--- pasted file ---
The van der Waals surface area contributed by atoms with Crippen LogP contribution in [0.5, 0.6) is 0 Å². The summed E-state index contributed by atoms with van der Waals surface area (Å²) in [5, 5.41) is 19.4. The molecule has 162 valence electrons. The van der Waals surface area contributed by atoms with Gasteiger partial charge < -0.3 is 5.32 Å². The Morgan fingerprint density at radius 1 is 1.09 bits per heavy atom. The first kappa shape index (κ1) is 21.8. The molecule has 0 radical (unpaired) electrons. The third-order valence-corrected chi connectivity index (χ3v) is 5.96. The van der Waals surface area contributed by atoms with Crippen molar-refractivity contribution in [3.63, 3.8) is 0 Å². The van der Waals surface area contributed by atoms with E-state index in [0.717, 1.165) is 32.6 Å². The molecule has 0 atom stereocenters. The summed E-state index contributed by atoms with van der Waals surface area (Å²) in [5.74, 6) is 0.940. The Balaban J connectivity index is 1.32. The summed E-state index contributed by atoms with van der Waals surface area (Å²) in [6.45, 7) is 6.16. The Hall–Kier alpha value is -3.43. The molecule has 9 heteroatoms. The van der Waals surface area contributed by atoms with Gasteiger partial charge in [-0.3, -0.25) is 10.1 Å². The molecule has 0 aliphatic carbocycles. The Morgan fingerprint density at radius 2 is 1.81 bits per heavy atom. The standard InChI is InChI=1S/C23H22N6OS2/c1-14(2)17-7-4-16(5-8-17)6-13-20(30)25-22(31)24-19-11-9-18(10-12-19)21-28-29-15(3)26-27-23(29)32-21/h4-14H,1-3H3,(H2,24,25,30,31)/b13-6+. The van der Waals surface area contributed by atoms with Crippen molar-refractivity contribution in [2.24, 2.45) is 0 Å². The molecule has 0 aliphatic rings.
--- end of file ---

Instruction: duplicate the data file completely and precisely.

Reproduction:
The van der Waals surface area contributed by atoms with Crippen LogP contribution in [0.5, 0.6) is 0 Å². The summed E-state index contributed by atoms with van der Waals surface area (Å²) in [5, 5.41) is 19.4. The molecule has 162 valence electrons. The van der Waals surface area contributed by atoms with Gasteiger partial charge < -0.3 is 5.32 Å². The Morgan fingerprint density at radius 1 is 1.09 bits per heavy atom. The first kappa shape index (κ1) is 21.8. The molecule has 0 radical (unpaired) electrons. The third-order valence-corrected chi connectivity index (χ3v) is 5.96. The van der Waals surface area contributed by atoms with Crippen molar-refractivity contribution in [3.63, 3.8) is 0 Å². The van der Waals surface area contributed by atoms with E-state index in [0.717, 1.165) is 32.6 Å². The molecule has 0 atom stereocenters. The summed E-state index contributed by atoms with van der Waals surface area (Å²) in [5.74, 6) is 0.940. The Balaban J connectivity index is 1.32. The summed E-state index contributed by atoms with van der Waals surface area (Å²) in [6.45, 7) is 6.16. The Hall–Kier alpha value is -3.43. The molecule has 9 heteroatoms. The van der Waals surface area contributed by atoms with Gasteiger partial charge in [-0.3, -0.25) is 10.1 Å². The molecule has 0 aliphatic carbocycles. The Morgan fingerprint density at radius 2 is 1.81 bits per heavy atom. The standard InChI is InChI=1S/C23H22N6OS2/c1-14(2)17-7-4-16(5-8-17)6-13-20(30)25-22(31)24-19-11-9-18(10-12-19)21-28-29-15(3)26-27-23(29)32-21/h4-14H,1-3H3,(H2,24,25,30,31)/b13-6+. The van der Waals surface area contributed by atoms with Crippen molar-refractivity contribution in [2.24, 2.45) is 0 Å². The molecule has 0 aliphatic rings.